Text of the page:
Grief is the normal and natural reaction to loss, and grief is emotional not intellectual, but those so-called stages of grief can easily confuse a griever, and personally I prefer to help each griever find their own expression of their thoughts and feelings. You see, if grief is left undealt with, pain and hurt will diminish a person’s quality of life and let’s be honest, each and every one of us will bring different and varying beliefs to all of those losses that occur in our lives, therefore we will each perceive and feel very differently about each and every loss.
If a person feels depressed after a loss (and its quite normal to do so) its mainly due to their heavy heartache unless they were clinically depressed before the loss. Depression is not a stage that you move through and time alone does not heal that emotional pain, nothing will change unless you find the courage to take action and do something about it.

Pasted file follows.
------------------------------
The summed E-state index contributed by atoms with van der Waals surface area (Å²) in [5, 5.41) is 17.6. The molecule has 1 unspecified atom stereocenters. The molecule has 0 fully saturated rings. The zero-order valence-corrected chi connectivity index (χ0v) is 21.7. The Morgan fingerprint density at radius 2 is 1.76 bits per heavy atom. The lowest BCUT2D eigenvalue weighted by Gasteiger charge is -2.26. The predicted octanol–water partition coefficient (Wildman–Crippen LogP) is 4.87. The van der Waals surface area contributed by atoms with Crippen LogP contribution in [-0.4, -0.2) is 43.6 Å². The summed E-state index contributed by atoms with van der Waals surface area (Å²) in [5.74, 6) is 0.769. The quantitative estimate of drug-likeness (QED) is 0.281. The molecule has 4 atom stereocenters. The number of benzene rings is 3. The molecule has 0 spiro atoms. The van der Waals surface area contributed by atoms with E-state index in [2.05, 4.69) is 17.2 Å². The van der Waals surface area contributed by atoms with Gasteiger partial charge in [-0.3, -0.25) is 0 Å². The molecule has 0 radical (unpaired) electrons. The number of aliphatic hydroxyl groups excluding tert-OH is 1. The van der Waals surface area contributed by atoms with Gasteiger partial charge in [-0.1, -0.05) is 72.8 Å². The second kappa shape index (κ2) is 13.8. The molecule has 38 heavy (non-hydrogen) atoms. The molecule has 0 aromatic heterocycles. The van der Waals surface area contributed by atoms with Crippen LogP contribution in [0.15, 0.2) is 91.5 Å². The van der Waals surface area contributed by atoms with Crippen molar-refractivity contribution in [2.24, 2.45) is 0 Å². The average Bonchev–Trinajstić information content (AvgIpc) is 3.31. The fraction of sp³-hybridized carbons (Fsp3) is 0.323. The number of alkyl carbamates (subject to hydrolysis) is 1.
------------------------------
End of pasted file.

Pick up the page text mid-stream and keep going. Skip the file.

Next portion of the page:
As for acceptance, I find that’s a strange and confusing one for grievers, let’s face it, if we are not in denial about what’s happened, then we must have accepted our loss otherwise we wouldn’t be grieving. As for guilt well, I have to say for a short while I did feel guilty for not being with my mum when she died, but in doing the grief recovery program I quickly learnt that the feeling of guilt really represented things I wished had been different, better, or more in my relationship with my mum. The truth was that I felt lost, scared, overwhelmed, and devastated because I no longer had my parents, my older brother, or my family home and roots back in England.
So, no matter how much you long for that guide book for grievers, please know that it’s your journey to deal with as you choose. Grief takes many different forms and it’s experienced in limitless ways that really cannot be explained in five simple stages. There is no right or wrong way to grieve, you know that your life has changed forever and you will miss your loved one.